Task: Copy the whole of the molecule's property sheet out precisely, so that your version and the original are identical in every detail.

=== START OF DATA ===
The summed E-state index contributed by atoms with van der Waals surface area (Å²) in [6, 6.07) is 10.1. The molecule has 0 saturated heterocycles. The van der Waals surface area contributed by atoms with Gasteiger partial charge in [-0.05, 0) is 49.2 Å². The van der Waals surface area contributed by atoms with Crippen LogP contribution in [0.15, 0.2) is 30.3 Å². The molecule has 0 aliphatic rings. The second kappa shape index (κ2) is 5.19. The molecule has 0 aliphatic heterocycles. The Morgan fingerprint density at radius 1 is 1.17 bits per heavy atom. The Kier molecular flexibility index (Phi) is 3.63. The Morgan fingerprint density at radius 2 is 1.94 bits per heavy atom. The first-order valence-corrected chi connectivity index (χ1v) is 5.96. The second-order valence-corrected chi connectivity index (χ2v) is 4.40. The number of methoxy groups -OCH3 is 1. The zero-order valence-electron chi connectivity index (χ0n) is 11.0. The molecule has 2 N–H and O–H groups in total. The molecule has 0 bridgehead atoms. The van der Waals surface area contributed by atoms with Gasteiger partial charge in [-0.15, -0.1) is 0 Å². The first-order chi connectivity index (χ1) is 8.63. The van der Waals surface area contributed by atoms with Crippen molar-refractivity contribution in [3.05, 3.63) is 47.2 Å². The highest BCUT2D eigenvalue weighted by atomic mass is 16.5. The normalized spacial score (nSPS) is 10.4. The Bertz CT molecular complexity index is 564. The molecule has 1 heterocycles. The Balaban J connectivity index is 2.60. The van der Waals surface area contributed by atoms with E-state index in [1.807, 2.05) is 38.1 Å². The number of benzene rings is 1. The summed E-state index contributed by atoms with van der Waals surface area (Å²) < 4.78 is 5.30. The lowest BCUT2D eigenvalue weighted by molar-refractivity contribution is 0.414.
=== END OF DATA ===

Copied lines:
The summed E-state index contributed by atoms with van der Waals surface area (Å²) in [6, 6.07) is 10.1. The molecule has 0 saturated heterocycles. The van der Waals surface area contributed by atoms with Gasteiger partial charge in [-0.05, 0) is 49.2 Å². The van der Waals surface area contributed by atoms with Crippen LogP contribution in [0.15, 0.2) is 30.3 Å². The molecule has 0 aliphatic rings. The second kappa shape index (κ2) is 5.19. The molecule has 0 aliphatic heterocycles. The Morgan fingerprint density at radius 1 is 1.17 bits per heavy atom. The Kier molecular flexibility index (Phi) is 3.63. The Morgan fingerprint density at radius 2 is 1.94 bits per heavy atom. The first-order valence-corrected chi connectivity index (χ1v) is 5.96. The second-order valence-corrected chi connectivity index (χ2v) is 4.40. The number of methoxy groups -OCH3 is 1. The zero-order valence-electron chi connectivity index (χ0n) is 11.0. The molecule has 2 N–H and O–H groups in total. The molecule has 0 bridgehead atoms. The van der Waals surface area contributed by atoms with Gasteiger partial charge in [-0.15, -0.1) is 0 Å². The first-order chi connectivity index (χ1) is 8.63. The van der Waals surface area contributed by atoms with Crippen molar-refractivity contribution in [3.05, 3.63) is 47.2 Å². The highest BCUT2D eigenvalue weighted by atomic mass is 16.5. The normalized spacial score (nSPS) is 10.4. The Bertz CT molecular complexity index is 564. The molecule has 1 heterocycles. The Balaban J connectivity index is 2.60. The van der Waals surface area contributed by atoms with E-state index in [1.807, 2.05) is 38.1 Å². The number of benzene rings is 1. The summed E-state index contributed by atoms with van der Waals surface area (Å²) < 4.78 is 5.30. The lowest BCUT2D eigenvalue weighted by molar-refractivity contribution is 0.414.